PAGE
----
Whitman news since 1896

Whitman Wire

Vol. CLIV, Issue 8
Whitman news since 1896

Whitman Wire

Whitman news since 1896

Whitman Wire

A load of garbage: What does Whitman do with the trash?

by Lizzie Norgard

When you first approach the Sudbury Rd. landfill off Highway 12, it doesn’t look like a dumping ground for 5,000 monthly tons of garbage. An expanse of land over 9,000 acres, the landfill is barely distinguishable from farmland on a foggy morning. But the Sudbury Rd. landfill is the final resting place for all of the non-recycled solid waste in Walla Walla County, including Whitman’s.

The Sudbury Rd. landfill is divided into sections called cells, the depressions that hold trash. Each cell is lined with high-density plastic to prevent liquid contaminants, called “leachate,” from seeping into groundwater. Some landfills, known as “sanitary” landfills, also have a clay barrier between the plastic lining and the groundwater.

One cell at a time is filled with all types of garbage. In order to cram as much trash as possible into the cell, its contents are compacted daily. According to “How Landfills Work” at Howstuffworks.com, trash in a landfill is compacted to a density of 1,500 lbs. per cubic yard.

There are three cells at the Sudbury Rd. landfill, one of which is active. After a cell is full, it is covered and closed.

According to Sudbury Rd. landfill employee Jay Yonkers, the Sudbury Rd. landfill used to separate hazardous waste such as medical waste and asbestos from other garbage, but ever since the cells have been lined with plastic, hazardous waste has been covered and compacted with the other trash. Like other landfills, the trash at the Sudbury Rd. landfill is covered daily with dirt.

Yonkers said that 25 percent of the waste that enters the cell is liquid. He said that because the cell is lined with plastic, it is essentially “a big bathtub” and needs to be emptied of liquid waste and rainwater, both to help protect the groundwater and to conserve space in the cell. A “leachate collection pond” is used to remove liquid. It pumps the water out of the cell and into a collection pond, where the soil settles and the water is tested and treated.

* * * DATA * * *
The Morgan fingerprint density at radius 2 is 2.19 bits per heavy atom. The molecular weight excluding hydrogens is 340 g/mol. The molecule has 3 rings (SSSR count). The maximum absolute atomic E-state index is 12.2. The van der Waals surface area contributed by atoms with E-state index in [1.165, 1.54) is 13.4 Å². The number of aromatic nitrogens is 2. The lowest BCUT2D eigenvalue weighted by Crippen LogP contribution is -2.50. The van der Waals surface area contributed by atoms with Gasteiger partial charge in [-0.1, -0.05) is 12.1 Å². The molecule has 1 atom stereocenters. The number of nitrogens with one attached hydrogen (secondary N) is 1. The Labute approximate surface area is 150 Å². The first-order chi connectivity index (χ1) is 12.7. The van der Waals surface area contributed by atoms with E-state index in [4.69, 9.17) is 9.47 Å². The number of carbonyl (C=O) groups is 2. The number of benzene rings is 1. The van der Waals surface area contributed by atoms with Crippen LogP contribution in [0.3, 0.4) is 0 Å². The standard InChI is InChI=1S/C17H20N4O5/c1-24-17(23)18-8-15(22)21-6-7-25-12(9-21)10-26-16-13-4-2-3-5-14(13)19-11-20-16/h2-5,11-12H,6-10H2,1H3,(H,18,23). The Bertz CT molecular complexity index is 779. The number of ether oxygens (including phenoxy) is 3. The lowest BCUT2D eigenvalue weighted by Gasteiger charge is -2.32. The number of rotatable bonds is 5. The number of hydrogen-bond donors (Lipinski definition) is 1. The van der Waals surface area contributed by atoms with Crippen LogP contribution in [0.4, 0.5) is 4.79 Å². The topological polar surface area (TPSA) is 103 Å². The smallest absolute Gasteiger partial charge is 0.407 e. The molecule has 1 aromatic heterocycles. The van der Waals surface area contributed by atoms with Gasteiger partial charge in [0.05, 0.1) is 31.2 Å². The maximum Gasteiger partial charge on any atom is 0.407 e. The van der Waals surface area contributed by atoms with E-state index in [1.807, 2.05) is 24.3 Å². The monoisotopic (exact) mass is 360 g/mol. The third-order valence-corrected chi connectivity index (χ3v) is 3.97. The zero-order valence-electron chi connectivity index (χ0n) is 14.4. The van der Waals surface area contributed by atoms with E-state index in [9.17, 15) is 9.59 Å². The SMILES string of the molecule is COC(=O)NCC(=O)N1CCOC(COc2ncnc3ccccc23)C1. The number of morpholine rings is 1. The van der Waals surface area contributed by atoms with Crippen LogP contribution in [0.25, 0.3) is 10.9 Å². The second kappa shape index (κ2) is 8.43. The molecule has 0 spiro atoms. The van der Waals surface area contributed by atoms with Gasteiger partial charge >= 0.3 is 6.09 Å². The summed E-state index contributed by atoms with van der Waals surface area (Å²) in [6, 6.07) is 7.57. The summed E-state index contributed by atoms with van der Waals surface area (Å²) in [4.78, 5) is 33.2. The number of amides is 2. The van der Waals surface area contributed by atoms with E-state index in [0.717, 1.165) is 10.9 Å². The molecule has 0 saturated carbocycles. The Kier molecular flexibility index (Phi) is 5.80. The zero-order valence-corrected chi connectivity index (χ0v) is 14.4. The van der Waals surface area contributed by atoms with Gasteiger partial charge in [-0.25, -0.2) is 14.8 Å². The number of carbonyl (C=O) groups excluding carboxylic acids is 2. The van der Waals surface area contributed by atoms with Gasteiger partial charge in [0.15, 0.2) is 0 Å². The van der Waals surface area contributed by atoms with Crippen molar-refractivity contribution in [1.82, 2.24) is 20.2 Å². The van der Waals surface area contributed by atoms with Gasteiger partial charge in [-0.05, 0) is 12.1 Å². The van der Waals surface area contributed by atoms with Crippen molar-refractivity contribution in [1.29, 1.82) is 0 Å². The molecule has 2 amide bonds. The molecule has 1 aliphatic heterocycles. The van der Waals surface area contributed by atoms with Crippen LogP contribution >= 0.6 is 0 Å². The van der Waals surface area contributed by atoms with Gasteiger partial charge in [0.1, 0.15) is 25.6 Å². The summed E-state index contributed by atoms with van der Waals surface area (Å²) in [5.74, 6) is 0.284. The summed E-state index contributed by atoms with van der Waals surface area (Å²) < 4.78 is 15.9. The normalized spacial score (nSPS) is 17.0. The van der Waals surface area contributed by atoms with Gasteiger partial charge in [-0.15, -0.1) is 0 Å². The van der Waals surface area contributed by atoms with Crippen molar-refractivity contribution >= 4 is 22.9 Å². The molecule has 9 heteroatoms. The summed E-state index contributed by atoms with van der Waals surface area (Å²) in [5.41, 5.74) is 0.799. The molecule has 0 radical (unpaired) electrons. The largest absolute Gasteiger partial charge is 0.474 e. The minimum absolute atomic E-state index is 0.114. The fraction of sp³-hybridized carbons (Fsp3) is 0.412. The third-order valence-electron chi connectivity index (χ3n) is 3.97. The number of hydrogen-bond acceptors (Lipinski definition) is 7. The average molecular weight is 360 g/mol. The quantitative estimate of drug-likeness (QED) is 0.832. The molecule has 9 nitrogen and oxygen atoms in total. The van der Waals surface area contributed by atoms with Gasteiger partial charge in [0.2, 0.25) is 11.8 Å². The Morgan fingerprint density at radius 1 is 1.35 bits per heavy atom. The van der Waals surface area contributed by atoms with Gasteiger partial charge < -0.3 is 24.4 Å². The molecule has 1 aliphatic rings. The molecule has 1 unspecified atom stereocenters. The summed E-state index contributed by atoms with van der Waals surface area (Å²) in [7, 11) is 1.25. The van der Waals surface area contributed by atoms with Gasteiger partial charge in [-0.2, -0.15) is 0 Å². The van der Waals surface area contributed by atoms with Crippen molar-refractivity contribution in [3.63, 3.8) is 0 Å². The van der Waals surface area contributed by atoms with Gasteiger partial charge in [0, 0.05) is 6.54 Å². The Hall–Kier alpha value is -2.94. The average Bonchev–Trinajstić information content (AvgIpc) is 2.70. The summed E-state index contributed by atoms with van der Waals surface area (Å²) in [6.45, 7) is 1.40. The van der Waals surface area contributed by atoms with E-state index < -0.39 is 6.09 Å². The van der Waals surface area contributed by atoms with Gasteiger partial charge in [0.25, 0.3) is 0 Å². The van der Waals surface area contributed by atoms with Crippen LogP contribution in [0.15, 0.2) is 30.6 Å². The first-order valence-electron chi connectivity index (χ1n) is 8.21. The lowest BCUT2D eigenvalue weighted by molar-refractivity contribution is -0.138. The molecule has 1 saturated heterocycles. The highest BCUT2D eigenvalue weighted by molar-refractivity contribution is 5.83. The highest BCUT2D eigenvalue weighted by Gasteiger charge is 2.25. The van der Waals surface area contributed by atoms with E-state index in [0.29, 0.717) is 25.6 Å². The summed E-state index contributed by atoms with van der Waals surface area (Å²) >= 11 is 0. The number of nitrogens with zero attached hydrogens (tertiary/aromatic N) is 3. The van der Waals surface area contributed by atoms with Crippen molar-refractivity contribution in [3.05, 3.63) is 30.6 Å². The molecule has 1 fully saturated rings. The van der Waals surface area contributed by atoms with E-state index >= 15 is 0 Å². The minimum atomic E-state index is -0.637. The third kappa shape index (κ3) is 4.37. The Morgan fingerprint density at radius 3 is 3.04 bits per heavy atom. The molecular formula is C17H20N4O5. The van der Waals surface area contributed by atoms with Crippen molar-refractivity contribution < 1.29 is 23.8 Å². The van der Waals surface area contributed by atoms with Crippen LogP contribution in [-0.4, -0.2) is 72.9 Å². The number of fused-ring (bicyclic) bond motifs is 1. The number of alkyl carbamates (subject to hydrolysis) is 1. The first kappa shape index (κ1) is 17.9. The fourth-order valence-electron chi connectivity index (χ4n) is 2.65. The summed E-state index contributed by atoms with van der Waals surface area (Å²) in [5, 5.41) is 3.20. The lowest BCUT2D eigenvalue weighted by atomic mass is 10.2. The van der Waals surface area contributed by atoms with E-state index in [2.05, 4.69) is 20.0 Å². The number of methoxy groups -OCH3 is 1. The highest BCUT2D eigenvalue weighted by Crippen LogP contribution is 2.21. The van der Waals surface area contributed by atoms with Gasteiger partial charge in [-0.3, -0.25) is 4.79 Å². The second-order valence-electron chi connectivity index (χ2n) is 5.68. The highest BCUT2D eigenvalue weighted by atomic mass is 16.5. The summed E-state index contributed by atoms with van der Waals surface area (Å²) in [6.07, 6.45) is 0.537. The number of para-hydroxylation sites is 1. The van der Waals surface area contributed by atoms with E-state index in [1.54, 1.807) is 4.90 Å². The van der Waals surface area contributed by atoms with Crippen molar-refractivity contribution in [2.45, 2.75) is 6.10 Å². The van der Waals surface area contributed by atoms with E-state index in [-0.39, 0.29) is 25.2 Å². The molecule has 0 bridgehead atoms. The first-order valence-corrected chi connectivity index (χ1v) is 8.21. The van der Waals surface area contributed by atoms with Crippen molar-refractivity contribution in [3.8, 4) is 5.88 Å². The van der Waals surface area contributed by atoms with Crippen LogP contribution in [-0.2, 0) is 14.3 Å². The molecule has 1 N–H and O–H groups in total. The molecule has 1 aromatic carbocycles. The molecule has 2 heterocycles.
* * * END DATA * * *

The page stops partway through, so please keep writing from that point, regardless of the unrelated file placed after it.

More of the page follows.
Landfills also use methane collection systems to prevent fires and explosions in the landfill. A large pipe stuck into the cell collects the methane, which is then either burned or sold as fuel to chemical companies.

Groundwater at landfills must be closely monitored for leachate. Pipes are inserted into the groundwater to measure its temperature and pH. According to “How Landfills Work,” groundwater must continue to be monitored for up to 30 years after a cell closes.

Because there is very little moisture and oxygen in a landfill after the trash is compacted, the leachate is pumped out and the cell is covered, trash in a landfill decomposes very, very slowly. According to “How Landfills Work,” “When old landfills have been excavated or sampled, 40-year-old newspapers have been found with easily readable print. Landfills are not designed to break down trash, merely to bury it.”

Whitman’s garbage is tipped at the Sudbury Rd. landfill weekly by Bob Biles, Whitman’s recycling coordinator and landscape specialist. Biles uses the campus’ own five-ton-capacity garbage truck to pick up most of the trash on campus. The city picks up the trash for the dining halls, the interest houses and Reid.

Biles and Rick Glenn of the Physical Plant alternate collecting trash on Tuesdays and Fridays. Whitman custodians remove trash from all of the buildings on campus and set it out for Biles and Glenn. When it fills up, Biles drives the truck to the landfill. Picking up and hauling trash from the Whitman campus takes about six to eight hours.

As his title suggests, Biles also coordinates the campus’ recycling. Outhouse students collect the recycling for the residence halls every Sunday, and Biles collects recycling from other buildings on campus. Biles and a few hired students drive Whitman’s recycling to the Walla Walla Recycling when the Outhouse recycling center gets full, making about 10 trips per year.

The Physical Plant’s chart of annual quantities and types of recycled materials indicates that the total weight of recycling has increased in the past several years. In 2006, the campus recycled 302,954 lbs. of all types of materials, compared with 274,017 lbs. in 2005 and 261,266 lbs. in 2004. Biles said that the total weight of garbage hauled to the landfill has increased considerably as well, but he did not give a precise figure.

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